The Ol' Perfesser
Casey Stengel was not there in the very beginning, at baseball’s “Big Bang,” when a critical mass of interest in what would become America’s National Pastime erupted into rules, leagues, statistics, and such. It only seems like he was.
Casey competed against the legendary Connie Mack, who commenced playing ball in 1884. Early on, Charles Dillon Stengel would cahoot with the likes of Ty Cobb, "Shoeless" Joe Jackson, and Lou Gehrig, not to mention sportswriters such as Grantland Rice and Red Smith. He slammed the first World Series home run hit in Yankee Stadium, in 1923, playing against Babe Ruth.
It was a top-of-the-ninth, inside-the-park job that won the game, but afterwards Casey was so winded he couldn’t play in the bottom of the inning to help seal the victory. The man was totally old school: he drank, he smoked, he chewed, he brawled, and did a passable Irish jig. In them days, players left their gloves out on the field when they went in to bat. This peculiar practice pre-dated the Civil War.
For those who think modern players invented hot-dogging, or styling: Casey once hit a home run and stopped at both second and third base to dust off the bags with his hat. And long before there was Yogi, there was “The Ol’ Perfessor,” who once lectured: “Good pitching will always stop good hitting and vice versa.”
In times like these, a book about Casey Stengel is just what our nation needs. And Marty Appel has delivered. "Casey Stengel: Baseball’s Greatest Character" is a wonderful romp through our collective field of dreams, from the medieval days of the sport to the modern era. The names alone are worth the price of admission: George “High Pockets” Kelly (don’t ask); Clarence “Cuddles” Marshall (Appel doesn’t tell); “Snuffy” Stirnweiss — and last but not least, “Marvelous” Marv Throneberry (who wasn’t).
There have been myriad biographies of Ol’ Casey and Appel draws on them, as well as newly available sources, including an unpublished memoir written by Stengel’s wife, Edna. Like Jell-O, there’s always room for more Casey.
The country was still young when Casey was hitting and running. It fought wars to end all wars, and Americans dressed up when they went to the ballpark, the men in coats and ties. Baseball was like church, and Casey was an acolyte, worshipping at the altar soon after he was born in 1890, and right up to the end, at age 85. Appel, who has written more than 20 books about baseball, reports that Casey did little else: “He had no other hobbies: not golf, not card playing, not reading, not swimming, not tennis.” Elsewhere he points out that Casey and Edna had no children.
While it was a precarious way to make a living, professional baseball lured Casey out of high school and later dental school (he graduated from neither). He was a southpaw, and he claimed there were no left-handed dental tools. Nonetheless, he labored at it during three off-seasons, and actually pulled a tooth once, during a procedure that he described as a wrestling match with an indigent patient. It would be hard to make this stuff up.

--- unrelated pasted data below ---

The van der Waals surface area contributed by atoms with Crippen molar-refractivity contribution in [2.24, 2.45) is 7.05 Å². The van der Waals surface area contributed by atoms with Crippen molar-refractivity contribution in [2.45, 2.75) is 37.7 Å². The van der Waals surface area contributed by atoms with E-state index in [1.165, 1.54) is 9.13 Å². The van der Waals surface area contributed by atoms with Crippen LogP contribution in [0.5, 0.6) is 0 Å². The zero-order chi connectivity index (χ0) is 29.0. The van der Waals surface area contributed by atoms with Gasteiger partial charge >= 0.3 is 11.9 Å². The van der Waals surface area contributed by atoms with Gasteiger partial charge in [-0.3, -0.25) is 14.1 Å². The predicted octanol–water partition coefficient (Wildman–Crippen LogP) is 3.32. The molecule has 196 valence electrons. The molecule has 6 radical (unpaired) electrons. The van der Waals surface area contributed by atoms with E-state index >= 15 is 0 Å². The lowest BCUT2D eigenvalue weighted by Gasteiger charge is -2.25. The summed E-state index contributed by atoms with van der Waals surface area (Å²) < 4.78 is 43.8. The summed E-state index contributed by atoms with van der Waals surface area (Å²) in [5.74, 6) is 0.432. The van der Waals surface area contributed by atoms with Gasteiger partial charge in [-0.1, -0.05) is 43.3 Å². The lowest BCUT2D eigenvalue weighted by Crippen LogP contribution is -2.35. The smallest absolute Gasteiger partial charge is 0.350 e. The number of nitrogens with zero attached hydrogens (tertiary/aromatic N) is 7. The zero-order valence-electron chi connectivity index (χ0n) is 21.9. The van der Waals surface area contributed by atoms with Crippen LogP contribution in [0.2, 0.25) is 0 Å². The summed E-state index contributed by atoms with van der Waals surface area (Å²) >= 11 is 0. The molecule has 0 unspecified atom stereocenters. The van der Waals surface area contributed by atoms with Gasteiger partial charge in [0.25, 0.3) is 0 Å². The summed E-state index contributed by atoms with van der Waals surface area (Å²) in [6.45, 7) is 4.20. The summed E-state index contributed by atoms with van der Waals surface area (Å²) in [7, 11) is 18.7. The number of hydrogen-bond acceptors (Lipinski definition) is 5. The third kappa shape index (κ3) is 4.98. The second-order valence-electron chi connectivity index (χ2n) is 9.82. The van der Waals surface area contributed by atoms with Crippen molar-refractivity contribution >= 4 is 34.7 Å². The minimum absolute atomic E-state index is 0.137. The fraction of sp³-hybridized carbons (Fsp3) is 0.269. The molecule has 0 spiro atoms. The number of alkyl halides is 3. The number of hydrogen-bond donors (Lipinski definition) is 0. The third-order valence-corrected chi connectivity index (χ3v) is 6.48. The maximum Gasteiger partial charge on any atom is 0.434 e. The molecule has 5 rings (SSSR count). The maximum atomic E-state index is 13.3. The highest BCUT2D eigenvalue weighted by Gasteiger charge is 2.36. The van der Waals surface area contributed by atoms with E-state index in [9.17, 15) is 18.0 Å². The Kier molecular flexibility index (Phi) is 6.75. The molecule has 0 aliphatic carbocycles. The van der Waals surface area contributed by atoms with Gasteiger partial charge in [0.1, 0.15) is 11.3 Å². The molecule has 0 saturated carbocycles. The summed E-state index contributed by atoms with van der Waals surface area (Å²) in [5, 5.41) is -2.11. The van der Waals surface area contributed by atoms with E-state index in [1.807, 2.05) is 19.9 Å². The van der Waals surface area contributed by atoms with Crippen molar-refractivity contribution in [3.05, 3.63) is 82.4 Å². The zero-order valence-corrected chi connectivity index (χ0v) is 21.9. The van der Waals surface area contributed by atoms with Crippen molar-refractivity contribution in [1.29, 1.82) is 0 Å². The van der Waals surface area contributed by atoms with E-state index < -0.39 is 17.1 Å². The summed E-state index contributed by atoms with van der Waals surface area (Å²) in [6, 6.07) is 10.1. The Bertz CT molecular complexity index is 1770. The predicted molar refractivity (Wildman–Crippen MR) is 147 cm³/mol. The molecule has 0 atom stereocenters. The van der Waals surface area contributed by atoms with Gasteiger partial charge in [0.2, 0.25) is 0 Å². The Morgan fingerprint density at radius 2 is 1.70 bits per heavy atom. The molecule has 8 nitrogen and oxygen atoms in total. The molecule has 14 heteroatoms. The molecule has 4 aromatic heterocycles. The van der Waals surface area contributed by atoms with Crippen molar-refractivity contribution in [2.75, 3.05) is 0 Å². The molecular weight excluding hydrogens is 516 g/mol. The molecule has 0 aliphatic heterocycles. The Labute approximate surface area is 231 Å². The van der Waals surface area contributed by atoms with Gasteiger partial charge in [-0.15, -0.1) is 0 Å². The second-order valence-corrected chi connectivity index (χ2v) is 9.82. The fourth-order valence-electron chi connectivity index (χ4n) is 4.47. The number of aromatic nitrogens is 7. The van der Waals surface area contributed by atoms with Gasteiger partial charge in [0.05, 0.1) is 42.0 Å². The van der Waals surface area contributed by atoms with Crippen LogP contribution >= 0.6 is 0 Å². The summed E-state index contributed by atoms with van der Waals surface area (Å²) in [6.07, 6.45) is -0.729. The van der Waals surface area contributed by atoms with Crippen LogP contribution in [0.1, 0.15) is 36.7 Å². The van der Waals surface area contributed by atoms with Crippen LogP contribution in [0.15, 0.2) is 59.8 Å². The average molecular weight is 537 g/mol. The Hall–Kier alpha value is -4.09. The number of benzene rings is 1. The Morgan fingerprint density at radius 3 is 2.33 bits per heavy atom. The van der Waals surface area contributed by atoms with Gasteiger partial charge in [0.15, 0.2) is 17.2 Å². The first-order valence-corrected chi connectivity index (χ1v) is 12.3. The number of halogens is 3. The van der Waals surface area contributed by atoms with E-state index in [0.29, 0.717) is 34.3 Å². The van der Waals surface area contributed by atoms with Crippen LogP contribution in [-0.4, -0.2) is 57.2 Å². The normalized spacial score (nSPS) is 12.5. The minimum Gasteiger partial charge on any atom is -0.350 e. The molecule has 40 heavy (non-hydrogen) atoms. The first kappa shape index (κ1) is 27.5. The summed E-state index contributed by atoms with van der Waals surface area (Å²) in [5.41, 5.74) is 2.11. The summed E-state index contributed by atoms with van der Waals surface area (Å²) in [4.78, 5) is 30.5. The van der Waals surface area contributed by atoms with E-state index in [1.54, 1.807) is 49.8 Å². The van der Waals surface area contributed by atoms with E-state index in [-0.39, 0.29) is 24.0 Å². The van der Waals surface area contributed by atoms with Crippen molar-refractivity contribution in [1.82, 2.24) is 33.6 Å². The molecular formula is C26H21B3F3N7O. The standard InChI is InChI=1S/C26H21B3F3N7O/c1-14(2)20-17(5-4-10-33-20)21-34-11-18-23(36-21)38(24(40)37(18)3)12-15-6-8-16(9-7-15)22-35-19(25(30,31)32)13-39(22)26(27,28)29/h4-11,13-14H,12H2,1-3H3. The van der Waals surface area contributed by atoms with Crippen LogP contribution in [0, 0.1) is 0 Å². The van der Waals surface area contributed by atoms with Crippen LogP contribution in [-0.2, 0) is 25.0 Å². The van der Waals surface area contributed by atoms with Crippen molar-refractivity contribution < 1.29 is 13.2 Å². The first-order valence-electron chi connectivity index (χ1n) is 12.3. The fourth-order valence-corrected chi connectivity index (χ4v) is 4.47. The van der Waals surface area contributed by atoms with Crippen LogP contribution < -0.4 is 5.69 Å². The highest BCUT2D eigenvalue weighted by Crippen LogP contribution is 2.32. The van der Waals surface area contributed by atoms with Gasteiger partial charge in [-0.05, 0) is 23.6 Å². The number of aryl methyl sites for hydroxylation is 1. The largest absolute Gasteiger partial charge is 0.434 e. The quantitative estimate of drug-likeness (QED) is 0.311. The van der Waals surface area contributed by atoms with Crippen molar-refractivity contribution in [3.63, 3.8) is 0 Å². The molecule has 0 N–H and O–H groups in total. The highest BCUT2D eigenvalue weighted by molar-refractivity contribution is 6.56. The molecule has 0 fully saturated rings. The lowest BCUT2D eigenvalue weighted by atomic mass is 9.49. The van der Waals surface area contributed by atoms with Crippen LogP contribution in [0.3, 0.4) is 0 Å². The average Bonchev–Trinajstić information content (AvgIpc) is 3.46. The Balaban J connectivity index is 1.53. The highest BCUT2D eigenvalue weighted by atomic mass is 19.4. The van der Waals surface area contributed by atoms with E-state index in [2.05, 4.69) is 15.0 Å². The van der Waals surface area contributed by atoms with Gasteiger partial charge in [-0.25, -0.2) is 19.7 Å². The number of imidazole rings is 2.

What Casey did besides baseball — and getting rich investing in Texas oil wells — was to talk baseball. He could really talk. When he became a manager of various teams, he talked to his players, to the opposing players, to the umps, to the press (AKA “his writers”), to fans in the stands, to anyone within earshot. When he coached third base he often carried on a spirited dialogue with the opposing pitcher, and at times would imitate his pitching motion (before Casey was considered a genius, later in his career, he was considered a clown). After games he would talk to all comers till all hours in the bars and lobbies of the hotels where his team was staying.
Casey conversed in his own language, “Stengelese,” which was characterized by the absence of punctuation or pauses — and, some say, information. But he made his points. After being unceremoniously canned by the New York Yankees — after he had led them to an unrivaled 10 American League pennants and seven World Series titles in 12 years — he said, “I’ll never make the mistake of being 70 again.”
Casey was, and arguably still is, 41years after his death, the very face of baseball — the wrinkled, winking, rubbery mug that epitomizes its joys and traumas. He had game, for sure. After the Bronx Bombers ditched him, he took up with those lovable losers, the New York Mets. And in 1964 in perhaps his most telling baseball triumph of all, his ragtag cellar-dwelling crew, whom he satirically called the “Amazins,” drew more fans than the Yankees, who won the pennant that year. Casey managed to make losing popular.
To be fair, Casey was lovable except when he wasn’t. He kept his distance from his players and would occasionally humiliate them. For example, once he sent out a pinch hitter for Bobby Richardson in the first inning, and several times he placed future Hall of Famer Phil Rizutto last in the batting order — after the pitcher.
Appel writes, “Casey didn’t like [Jackie] Robinson, and it was mutual. A lot of it was competitive, a Yankees-Dodgers thing, when that rivalry was very strong. But some of it was surely subtle racism.” Robinson, who broke baseball’s color barrier in 1947, had criticized the Yankees for not having any black players (before 1955).
But later, in 1962, Casey showed his true colors: A Florida motel where the Mets were staying wouldn’t let a black player eat in the dinning room or use the pool, that is until the manager threatened to take his team elsewhere.
Casey Stengel died in 1975. At his wake, Bill Martin, who had played for Casey and later would manage the Yankees, got into a fight. Casey would have loved it.